Investors go green
The upsurge of oil prices to more than $90 a barrel has focused investor interest on alternative power generation technology, according to Gartmore.
The asset management firm has identified a number of organisations based in emerging markets that are exploring applications that allow the conversion of energy from the sun into electricity. Such technology is relatively expensive to produce, but it is pollution-free and low cost to operate.
Government targets and subsidies are available in countries such as South Korea, Japan, Germany and the US, for companies operating in such areas. Many of these schemes offer pre-agreed tariffs for energy produced and fed back into a national grid system from renewable sources.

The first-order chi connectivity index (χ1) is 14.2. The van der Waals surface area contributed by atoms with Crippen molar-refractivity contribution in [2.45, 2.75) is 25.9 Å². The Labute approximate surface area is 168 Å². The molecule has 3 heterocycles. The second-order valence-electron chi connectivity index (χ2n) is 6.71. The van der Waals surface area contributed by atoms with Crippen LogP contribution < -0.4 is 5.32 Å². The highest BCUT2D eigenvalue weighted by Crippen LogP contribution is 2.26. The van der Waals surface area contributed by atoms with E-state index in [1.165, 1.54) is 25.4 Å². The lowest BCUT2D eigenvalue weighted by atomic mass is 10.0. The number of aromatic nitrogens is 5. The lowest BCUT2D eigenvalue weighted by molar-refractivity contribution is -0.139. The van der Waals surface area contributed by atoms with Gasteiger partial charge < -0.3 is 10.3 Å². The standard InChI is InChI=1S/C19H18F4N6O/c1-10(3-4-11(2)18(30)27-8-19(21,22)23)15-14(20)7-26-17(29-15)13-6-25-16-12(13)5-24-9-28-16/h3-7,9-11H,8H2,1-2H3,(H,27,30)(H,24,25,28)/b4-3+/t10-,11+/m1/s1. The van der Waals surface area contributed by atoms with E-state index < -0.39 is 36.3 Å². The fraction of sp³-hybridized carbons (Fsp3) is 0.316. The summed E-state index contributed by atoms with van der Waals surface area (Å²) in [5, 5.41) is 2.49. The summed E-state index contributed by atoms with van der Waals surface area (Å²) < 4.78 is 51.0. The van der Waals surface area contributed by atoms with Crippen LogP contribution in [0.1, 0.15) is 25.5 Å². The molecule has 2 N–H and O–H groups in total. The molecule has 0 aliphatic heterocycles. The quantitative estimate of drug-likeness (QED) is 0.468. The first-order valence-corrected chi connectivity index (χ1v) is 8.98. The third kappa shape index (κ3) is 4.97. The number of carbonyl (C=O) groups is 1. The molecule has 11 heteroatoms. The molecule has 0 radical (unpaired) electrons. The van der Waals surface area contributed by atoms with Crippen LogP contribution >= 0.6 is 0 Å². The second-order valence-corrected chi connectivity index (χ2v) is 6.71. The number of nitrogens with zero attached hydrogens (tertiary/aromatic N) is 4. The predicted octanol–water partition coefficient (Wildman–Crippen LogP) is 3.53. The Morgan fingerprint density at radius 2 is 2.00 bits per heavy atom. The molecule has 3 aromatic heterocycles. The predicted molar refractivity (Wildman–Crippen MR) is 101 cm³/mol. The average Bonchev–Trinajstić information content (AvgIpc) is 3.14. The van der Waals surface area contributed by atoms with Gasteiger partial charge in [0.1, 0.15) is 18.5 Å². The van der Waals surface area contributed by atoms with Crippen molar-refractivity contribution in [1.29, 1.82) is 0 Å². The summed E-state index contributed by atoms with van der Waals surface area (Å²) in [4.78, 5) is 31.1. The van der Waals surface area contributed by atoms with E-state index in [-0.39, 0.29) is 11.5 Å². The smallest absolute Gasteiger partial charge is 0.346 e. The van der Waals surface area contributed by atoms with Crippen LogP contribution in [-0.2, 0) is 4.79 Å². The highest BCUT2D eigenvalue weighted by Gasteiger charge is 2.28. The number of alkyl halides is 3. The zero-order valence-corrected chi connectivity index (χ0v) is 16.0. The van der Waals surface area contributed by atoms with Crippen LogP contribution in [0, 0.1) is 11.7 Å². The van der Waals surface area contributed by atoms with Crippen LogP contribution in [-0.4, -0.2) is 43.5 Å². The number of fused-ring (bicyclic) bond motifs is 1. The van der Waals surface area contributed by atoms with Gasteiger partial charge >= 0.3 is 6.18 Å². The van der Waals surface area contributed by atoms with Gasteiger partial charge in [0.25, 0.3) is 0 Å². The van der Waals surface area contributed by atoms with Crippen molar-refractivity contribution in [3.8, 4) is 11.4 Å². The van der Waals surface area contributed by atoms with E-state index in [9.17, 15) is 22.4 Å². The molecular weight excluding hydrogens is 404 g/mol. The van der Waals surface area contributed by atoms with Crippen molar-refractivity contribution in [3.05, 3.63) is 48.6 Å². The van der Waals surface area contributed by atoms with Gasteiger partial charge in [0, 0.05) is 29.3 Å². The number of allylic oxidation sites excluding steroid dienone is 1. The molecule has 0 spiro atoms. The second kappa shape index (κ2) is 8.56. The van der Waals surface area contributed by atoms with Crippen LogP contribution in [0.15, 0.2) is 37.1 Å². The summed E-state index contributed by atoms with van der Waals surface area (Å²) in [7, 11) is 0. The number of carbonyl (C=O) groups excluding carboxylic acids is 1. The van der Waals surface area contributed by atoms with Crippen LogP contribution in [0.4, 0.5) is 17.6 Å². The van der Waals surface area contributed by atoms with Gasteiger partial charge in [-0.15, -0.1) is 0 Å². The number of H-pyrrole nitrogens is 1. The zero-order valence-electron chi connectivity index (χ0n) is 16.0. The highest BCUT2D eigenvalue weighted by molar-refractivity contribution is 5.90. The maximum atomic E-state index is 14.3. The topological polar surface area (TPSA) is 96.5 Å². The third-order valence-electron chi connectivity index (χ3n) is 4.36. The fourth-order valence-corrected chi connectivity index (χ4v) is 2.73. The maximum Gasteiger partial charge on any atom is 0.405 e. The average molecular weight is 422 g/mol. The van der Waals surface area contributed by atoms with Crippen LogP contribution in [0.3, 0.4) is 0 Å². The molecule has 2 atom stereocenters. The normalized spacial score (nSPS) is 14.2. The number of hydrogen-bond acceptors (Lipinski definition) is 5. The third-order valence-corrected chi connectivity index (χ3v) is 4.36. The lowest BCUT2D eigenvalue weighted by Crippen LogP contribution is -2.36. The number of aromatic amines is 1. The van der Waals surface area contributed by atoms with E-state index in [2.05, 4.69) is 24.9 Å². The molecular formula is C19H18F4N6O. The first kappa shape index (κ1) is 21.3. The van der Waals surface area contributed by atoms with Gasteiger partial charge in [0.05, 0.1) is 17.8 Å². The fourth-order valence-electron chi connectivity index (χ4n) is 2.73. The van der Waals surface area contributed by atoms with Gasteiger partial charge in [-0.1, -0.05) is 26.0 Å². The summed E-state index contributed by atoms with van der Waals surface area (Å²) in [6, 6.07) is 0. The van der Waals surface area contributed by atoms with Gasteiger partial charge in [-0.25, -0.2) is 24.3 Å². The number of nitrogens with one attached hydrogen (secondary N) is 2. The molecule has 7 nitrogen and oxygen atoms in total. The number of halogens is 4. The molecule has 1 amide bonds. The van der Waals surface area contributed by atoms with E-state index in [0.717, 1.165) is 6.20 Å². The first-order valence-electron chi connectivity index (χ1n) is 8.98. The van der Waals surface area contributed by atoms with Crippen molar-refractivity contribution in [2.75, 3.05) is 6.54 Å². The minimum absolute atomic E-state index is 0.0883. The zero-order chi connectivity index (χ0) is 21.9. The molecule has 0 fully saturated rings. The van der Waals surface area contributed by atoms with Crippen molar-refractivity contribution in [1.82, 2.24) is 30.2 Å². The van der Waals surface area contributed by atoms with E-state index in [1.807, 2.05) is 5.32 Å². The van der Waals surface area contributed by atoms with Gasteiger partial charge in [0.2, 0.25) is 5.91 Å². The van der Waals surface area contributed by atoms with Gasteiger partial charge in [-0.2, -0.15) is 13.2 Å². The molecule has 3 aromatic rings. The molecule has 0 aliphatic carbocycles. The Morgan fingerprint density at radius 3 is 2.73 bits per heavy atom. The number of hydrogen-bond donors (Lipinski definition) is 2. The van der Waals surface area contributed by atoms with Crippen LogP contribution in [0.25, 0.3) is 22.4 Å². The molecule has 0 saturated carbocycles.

Chris Palmer, head of global emerging markets at Gartmore, said: “There are a lot of players in the solar technology arena. We recently added Suntech Power Holdings, China’s largest solar cell module maker, to our emerging market funds. Suntech has a long track record and the lowest non-silicon manufacturing costs of its peers. We believe it also has a significant intellectual property advantage with its ‘Pluto’ initiative. This technology offers the prospect of introducing higher energy conversion efficiency into the generation process.”
Both the Gartmore Emerging Markets Opportunities Fund and the Gartmore SICAV Emerging Markets Fund hold Motech Industries, Taiwan’s largest solar cell producer, and Korean construction materials company KCC, currently preparing for mass production of polysilicon, the material used in solar cell production.